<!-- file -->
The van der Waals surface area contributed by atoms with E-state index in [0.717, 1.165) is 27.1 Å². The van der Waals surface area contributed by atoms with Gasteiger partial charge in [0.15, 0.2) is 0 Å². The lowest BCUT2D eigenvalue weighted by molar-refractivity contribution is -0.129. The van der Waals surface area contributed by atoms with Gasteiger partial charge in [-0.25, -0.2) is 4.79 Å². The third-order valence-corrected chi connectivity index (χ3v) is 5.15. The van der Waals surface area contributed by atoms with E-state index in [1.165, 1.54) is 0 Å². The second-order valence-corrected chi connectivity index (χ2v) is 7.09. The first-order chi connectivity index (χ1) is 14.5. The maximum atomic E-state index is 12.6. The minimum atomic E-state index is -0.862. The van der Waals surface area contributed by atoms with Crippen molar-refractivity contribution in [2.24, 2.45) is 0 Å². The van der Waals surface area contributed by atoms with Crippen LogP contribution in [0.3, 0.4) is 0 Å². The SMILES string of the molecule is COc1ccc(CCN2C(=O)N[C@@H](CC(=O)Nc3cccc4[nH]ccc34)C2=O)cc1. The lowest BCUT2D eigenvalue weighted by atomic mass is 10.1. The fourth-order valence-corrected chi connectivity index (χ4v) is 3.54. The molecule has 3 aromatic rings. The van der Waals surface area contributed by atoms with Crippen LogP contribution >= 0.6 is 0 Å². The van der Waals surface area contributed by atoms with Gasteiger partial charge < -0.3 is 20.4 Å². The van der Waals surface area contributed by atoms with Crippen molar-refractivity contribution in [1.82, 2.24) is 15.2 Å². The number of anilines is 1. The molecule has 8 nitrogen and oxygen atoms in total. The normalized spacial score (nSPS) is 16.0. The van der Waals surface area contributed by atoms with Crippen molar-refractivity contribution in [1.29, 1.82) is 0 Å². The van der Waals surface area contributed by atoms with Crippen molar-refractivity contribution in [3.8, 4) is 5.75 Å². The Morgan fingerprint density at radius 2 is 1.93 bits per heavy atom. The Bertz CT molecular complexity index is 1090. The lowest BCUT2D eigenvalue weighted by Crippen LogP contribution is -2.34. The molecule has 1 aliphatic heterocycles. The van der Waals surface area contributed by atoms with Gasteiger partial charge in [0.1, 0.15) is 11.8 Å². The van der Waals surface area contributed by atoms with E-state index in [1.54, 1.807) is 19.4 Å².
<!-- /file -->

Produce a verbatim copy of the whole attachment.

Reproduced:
The van der Waals surface area contributed by atoms with E-state index in [0.717, 1.165) is 27.1 Å². The van der Waals surface area contributed by atoms with Gasteiger partial charge in [0.15, 0.2) is 0 Å². The lowest BCUT2D eigenvalue weighted by molar-refractivity contribution is -0.129. The van der Waals surface area contributed by atoms with Gasteiger partial charge in [-0.25, -0.2) is 4.79 Å². The third-order valence-corrected chi connectivity index (χ3v) is 5.15. The van der Waals surface area contributed by atoms with E-state index in [1.165, 1.54) is 0 Å². The second-order valence-corrected chi connectivity index (χ2v) is 7.09. The first-order chi connectivity index (χ1) is 14.5. The maximum atomic E-state index is 12.6. The minimum atomic E-state index is -0.862. The van der Waals surface area contributed by atoms with Crippen molar-refractivity contribution in [2.24, 2.45) is 0 Å². The van der Waals surface area contributed by atoms with Crippen LogP contribution in [0.3, 0.4) is 0 Å². The SMILES string of the molecule is COc1ccc(CCN2C(=O)N[C@@H](CC(=O)Nc3cccc4[nH]ccc34)C2=O)cc1. The lowest BCUT2D eigenvalue weighted by atomic mass is 10.1. The fourth-order valence-corrected chi connectivity index (χ4v) is 3.54. The molecule has 3 aromatic rings. The van der Waals surface area contributed by atoms with Crippen LogP contribution >= 0.6 is 0 Å². The van der Waals surface area contributed by atoms with Gasteiger partial charge < -0.3 is 20.4 Å². The van der Waals surface area contributed by atoms with Crippen molar-refractivity contribution in [1.82, 2.24) is 15.2 Å². The number of anilines is 1. The molecule has 8 nitrogen and oxygen atoms in total. The normalized spacial score (nSPS) is 16.0. The van der Waals surface area contributed by atoms with Crippen molar-refractivity contribution in [1.29, 1.82) is 0 Å². The van der Waals surface area contributed by atoms with Crippen molar-refractivity contribution in [3.8, 4) is 5.75 Å². The Morgan fingerprint density at radius 2 is 1.93 bits per heavy atom. The Bertz CT molecular complexity index is 1090. The lowest BCUT2D eigenvalue weighted by Crippen LogP contribution is -2.34. The molecule has 1 aliphatic heterocycles. The van der Waals surface area contributed by atoms with Gasteiger partial charge in [0.1, 0.15) is 11.8 Å². The van der Waals surface area contributed by atoms with E-state index in [1.54, 1.807) is 19.4 Å².